Thursday, April 16, 2009

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Grand Cherokee has plenty of pull

Updated: April 15, 2009 4:15 PM

It’s no secret that sales of mid- and full-size SUVs are taking a hit these days.

However, there still is a market for bigger SUVs like the 2008 Jeep Grand Cherokee Special Limited tested here – some consumers like the feeling of safety they get in a larger SUV and the idea of sitting up high to get a better view of the road is cited by many as a reason for buying a big vehicle.

Meanwhile, there are others who need a big pickup or SUV with pulling power to haul their boat or travel trailer.

Not many vehicles do it better than the Jeep Grand Cherokee, particularly with the 3.0-litre turbo diesel engine offered in my test vehicle.

It has 215 horsepower and can pull up to 3,266 kilograms, the best in its class. Meanwhile, fuel economy is decent with fuel ratings of 12 litres per 100 kilometres in the city and 9L/100km on the highway.

You may not be able to attain those numbers, but you should be able to get up to 30 per cent better fuel economy with diesel than a comparable gasoline engine.

The common rail diesel engine available on the Grand Cherokee dates back to the days of the Daimler Chrysler partnership.

Earlier this year, Chrysler Canada president Reid Bigland noted that 75 per cent of Grand Cherokees sold in Canada have the diesel engine. That number has dropped somewhat to about 66 per cent, but it’s interesting that fully two-thirds of all Grand Cherokees sold are the diesel variety.

Diesels make up a much smaller percentage of sales south of the border for some reason. Canadians seem to get the fact that diesel is a great alternative to hybrid and other “new” technologies.

If you haven’t driven a diesel lately you’re in for a surprise. There’s no longer the smell and clouds of black smoke to alert the public to the fact you’re driving a diesel. And once it’s warmed up, the diesel engine is not much noisier than the gasoline variety.

The availability of diesel fuel could be an issue in some areas, but once you learn the stations that carry it, it’s not a big deal.

Mated with a five-speed automatic transmission, the diesel Grand Cherokee has loads of pulling power and the off-road capability that Jeeps are known for.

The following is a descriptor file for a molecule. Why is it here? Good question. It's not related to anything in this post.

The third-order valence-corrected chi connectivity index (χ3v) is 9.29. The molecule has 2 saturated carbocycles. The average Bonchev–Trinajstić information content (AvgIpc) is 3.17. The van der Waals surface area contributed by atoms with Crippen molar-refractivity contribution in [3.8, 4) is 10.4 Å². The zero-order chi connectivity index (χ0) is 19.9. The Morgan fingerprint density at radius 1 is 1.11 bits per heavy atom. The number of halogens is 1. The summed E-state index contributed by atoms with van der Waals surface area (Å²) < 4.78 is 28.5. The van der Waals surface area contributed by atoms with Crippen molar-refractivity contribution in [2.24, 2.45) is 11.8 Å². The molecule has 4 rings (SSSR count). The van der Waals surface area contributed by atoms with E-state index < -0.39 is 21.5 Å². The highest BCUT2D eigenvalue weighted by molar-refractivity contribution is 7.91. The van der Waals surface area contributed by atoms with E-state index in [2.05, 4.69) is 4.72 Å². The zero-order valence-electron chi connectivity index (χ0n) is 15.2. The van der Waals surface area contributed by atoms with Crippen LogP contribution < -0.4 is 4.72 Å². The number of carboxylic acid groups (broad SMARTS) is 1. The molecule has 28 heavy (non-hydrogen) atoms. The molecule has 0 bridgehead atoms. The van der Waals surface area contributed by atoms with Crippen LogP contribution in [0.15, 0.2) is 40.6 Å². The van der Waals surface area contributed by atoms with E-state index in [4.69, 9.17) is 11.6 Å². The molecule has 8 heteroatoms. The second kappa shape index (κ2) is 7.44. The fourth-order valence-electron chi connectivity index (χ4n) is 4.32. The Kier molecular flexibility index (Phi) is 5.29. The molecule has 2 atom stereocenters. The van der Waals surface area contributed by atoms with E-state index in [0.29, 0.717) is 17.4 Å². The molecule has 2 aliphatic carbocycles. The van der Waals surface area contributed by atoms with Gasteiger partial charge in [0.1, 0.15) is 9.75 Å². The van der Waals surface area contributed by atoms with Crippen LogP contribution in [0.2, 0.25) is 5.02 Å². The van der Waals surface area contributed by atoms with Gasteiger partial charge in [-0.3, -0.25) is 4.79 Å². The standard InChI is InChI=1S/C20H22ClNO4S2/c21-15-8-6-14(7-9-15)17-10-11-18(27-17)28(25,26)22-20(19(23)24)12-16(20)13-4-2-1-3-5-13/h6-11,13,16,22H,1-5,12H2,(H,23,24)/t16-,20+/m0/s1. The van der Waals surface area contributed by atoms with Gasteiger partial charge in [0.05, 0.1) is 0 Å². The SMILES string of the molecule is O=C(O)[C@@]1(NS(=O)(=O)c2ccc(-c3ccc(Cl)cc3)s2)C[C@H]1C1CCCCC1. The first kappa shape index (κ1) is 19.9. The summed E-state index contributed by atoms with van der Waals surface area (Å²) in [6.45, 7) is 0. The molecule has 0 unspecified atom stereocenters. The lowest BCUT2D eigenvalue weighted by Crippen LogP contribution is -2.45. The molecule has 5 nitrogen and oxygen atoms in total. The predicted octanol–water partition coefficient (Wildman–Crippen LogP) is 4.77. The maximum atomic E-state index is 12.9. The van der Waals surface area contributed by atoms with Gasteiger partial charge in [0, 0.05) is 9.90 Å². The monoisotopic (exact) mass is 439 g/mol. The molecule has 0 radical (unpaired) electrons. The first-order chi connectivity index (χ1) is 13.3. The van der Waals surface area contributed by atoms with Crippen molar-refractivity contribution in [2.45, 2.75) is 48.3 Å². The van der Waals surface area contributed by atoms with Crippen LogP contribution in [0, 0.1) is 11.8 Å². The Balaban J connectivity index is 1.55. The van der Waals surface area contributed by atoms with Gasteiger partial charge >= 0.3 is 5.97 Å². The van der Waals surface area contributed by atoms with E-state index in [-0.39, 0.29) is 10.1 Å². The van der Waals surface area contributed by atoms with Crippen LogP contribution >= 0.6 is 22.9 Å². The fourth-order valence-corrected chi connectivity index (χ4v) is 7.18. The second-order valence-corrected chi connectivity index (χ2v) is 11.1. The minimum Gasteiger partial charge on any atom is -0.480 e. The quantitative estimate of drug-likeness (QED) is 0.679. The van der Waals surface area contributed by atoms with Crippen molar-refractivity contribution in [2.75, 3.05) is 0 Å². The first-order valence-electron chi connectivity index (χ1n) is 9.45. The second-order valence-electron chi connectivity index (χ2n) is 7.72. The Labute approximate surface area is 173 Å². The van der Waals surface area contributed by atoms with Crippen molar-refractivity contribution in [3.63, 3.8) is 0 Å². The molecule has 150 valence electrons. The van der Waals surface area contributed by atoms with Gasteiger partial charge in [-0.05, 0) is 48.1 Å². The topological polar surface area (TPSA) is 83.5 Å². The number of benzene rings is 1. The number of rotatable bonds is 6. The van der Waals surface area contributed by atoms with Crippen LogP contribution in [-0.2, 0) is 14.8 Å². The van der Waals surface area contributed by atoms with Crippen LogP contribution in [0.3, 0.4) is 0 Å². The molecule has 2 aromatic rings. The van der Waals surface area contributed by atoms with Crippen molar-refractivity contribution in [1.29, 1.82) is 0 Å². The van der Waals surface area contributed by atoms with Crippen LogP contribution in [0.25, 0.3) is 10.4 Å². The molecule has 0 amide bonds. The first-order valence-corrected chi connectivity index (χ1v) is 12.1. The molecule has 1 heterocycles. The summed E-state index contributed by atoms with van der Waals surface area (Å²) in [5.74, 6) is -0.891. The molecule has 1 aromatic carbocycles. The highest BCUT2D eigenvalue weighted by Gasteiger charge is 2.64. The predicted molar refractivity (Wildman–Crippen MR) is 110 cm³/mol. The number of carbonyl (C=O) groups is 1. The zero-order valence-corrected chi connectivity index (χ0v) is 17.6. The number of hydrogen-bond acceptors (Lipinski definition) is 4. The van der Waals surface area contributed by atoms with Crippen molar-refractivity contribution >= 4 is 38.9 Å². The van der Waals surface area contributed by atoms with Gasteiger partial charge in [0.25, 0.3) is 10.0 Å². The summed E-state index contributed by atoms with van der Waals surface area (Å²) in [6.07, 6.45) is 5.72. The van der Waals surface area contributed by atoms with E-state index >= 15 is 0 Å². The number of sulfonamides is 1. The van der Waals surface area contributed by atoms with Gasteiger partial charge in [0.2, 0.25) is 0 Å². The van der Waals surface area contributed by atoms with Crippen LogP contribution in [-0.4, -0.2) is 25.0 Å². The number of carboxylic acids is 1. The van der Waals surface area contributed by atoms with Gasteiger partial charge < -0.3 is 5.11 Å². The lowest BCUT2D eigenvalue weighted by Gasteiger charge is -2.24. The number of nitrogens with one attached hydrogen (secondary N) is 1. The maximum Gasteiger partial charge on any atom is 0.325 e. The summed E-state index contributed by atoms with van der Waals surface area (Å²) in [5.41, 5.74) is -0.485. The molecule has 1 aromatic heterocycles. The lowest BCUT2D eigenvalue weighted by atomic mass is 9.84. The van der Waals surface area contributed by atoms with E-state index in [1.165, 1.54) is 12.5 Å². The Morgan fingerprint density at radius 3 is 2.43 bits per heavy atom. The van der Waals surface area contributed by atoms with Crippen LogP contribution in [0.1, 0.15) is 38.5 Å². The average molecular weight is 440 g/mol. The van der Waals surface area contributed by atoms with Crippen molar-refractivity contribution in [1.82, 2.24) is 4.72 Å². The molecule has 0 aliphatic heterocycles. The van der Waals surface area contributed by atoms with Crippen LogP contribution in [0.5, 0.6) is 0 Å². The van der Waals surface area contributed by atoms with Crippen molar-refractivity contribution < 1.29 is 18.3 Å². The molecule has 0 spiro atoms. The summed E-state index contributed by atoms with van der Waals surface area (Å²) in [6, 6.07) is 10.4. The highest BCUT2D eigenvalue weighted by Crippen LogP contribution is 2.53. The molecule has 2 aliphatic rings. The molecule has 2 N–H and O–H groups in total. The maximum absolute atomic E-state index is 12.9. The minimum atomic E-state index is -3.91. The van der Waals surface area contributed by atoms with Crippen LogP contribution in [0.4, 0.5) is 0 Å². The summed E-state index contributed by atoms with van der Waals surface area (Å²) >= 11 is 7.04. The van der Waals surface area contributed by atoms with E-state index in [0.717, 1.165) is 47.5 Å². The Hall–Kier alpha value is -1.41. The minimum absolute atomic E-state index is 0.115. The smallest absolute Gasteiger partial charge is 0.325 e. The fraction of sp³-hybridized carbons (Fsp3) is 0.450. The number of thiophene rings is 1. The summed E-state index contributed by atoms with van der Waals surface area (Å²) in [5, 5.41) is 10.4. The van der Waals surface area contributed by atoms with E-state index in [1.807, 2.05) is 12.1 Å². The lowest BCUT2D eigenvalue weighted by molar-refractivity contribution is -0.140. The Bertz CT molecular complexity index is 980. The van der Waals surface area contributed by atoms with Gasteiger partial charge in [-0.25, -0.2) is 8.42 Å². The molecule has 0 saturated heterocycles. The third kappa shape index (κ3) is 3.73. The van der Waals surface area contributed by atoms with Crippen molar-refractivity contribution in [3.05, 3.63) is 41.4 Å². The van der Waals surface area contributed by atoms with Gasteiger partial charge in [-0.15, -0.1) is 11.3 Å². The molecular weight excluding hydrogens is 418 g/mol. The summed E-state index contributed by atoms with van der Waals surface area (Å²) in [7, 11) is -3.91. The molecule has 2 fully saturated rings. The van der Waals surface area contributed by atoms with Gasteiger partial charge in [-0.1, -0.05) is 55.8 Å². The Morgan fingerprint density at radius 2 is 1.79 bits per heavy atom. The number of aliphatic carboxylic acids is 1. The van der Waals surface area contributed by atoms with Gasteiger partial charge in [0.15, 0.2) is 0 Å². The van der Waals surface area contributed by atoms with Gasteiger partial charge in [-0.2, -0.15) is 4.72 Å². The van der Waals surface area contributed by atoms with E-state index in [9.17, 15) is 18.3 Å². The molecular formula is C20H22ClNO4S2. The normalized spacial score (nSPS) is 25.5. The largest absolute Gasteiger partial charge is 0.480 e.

It has full-time four-wheel drive with the Quadra-Drive II unit along with hill start assist and hill descent control, which can be activated with the flick of a switch.

Add to that electronic stability control with brake assist and electronic rollover mitigation and four-wheel disc brakes with electronic brake force distribution along with driver and front passenger multistage airbags and advanced side curtain airbags and you have the safety features that rank the Grand Cherokee as one of the safest sport-utility vehicles on the market.

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For those who use it to pull a trailer, another safety feature is the trailer sway damping, which comes with the optional towing package.

Like most Jeeps, the Grand Cherokee is Trail Rated, meaning it can tackle just about any type of terrain thrown its way, yet it is smooth, quiet and comfortable on the highway.

Thanks to the gobs of torque available, acceleration is brisk, although there is a bit of turbo lag evident.

Peak torque of 376 lb/ft comes between at the low end, between 1600 and 2800 rpm.

The interior is pleasant and well thought out, but as with many Chrysler products these days, features too many hard plastic surfaces, particularly for a vehicle that starts at north of the $50K mark. However, all instruments and switches are conveniently placed and the cabin is relatively quiet except at idle or hard acceleration thanks to extra insulation as part of the turbo diesel package.

While this is a heavy vehicle (2,147 kg/4,733 lb), the Grand Cherokee feels relatively agile even in tight city driving conditions and the steering is light despite the girth of the vehicle.

The Grand Cherokee is strictly a five seater with no third row seating. Cargo volume is 1,940L (68.5 cu ft) with the second row seat folded and 997L (34.5 cu ft) with the rear seat up.

From a base of $52,595 my tester topped out at $61,570 with the addition of the Special Limited package ($2,750), which included door sill scuff pads, Quardra-Drive 4WD, limited slip differential front and rear, trailer towing package, leather seating and a host of other features,

The 3.0-litre diesel engine is a $2,500 option, while high intensity headlamps with automatic headlamp leveling system was $800 and AM/FM/CD/DVD/HDD/MP3 with Nav Radio was $975 and 18-inch aluminum chrome clad wheels were $500.

That’s a lot of coin for any vehicle, but if the diesel option makes sense to you, the Grand Cherokee sits in a class by itself with its decent fuel economy and the power to pull a boat or travel trailer with ease.

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